Learn how to choose rental property today. Then click here as we reveal the time-tested methods of choosing the right rental property.
One fatal mistake that some property investors make when choosing rental property is to treat it like they are buying their fantasy homes.
Always bear in mind that your rental property is a long term investment. Being a landlord is more like running a business rather tending to a personal hobby. It's highly important that to have the right mindset when you select rental property.
It doesn't matter if the property commands a stunning view of the seaside or enjoys lovely weather in spring - What you want is healthy financial figures, a ready supply of tenants and potential for property appreciation.
For rental properties, the financial ratios that matter are: rental cash flow, rental yields and cash on cash return. For more details on these ratios and how to calculate them, Click here for our step by step rental property accounting guide.
Since some investors consider rental cash flow to be the single most important criteria to choose a good rental property, let's elaborate on it a bit more. Ideally, you will want a property with positive cash flow, meaning that its rental income (rent from tenants) exceeds its total rental expenses (mortgage payments, insurance premiums, repair bills, agent fees and other costs).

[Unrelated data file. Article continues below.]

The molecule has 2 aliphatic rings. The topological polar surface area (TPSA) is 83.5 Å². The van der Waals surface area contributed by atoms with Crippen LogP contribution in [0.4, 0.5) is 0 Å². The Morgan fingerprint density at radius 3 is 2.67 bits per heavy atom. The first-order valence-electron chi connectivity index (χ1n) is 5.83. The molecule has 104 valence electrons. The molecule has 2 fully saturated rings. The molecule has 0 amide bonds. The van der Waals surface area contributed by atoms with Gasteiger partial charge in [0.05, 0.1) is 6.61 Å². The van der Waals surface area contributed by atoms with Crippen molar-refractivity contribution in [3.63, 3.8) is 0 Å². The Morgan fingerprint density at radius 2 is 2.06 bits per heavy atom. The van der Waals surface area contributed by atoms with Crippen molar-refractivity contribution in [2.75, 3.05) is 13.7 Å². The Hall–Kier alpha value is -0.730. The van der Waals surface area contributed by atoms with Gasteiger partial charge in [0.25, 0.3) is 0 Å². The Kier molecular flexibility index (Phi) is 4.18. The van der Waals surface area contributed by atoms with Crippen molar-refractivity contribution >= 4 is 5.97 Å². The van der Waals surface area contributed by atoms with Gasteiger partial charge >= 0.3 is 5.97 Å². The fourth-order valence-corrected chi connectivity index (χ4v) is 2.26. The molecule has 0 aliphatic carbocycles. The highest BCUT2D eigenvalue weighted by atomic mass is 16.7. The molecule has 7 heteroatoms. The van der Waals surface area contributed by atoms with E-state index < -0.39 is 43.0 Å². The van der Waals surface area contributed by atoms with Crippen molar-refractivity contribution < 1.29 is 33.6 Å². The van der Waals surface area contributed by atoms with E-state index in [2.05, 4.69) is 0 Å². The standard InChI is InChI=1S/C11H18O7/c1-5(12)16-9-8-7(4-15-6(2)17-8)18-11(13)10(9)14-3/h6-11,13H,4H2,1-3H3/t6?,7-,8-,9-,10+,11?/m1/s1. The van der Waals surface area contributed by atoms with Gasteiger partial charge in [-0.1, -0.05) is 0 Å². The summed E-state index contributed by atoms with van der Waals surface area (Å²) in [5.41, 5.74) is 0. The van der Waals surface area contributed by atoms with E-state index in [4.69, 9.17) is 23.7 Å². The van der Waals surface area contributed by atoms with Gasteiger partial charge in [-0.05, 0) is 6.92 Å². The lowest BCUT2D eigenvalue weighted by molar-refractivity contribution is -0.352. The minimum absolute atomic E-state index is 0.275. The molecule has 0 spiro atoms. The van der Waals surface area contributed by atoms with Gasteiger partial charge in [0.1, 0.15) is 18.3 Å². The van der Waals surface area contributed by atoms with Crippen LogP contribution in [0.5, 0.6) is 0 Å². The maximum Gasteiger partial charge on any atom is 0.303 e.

How to choose a good rental property: It goes without saying that tenants are the lifeline of all rental properties. That's why it's crucial to assess if there is a ready supply of suitable tenants for the property.
For a clearer picture on the quantity of potential tenants, pay attention to the vacancy rates in the area. Vacancy rate is the percent of rental properties in an area that is unrented. All things being equal, you would want to choose rental property in an area where vacancy rates are low and/or dropping.
If you're from the United States, it's helpful to know that the United States Census Bureau publishes the rental vacancy rates for all U.S. states and major metropolitan area every quarter.
Where there are work opportunities in an area, tenants will often follow. The kind of jobs available will decide what type of tenants you are likely to find. A upscale condominium in a business district is going to attract more tenants and higher rents than one near an industrial estate.
Popular school districts also make ideal locations for larger rental properties such as a three or four bedroom single family home. If the children are well-behaved, families can make the best tenants in terms of rent stability and (low) turnover rates.
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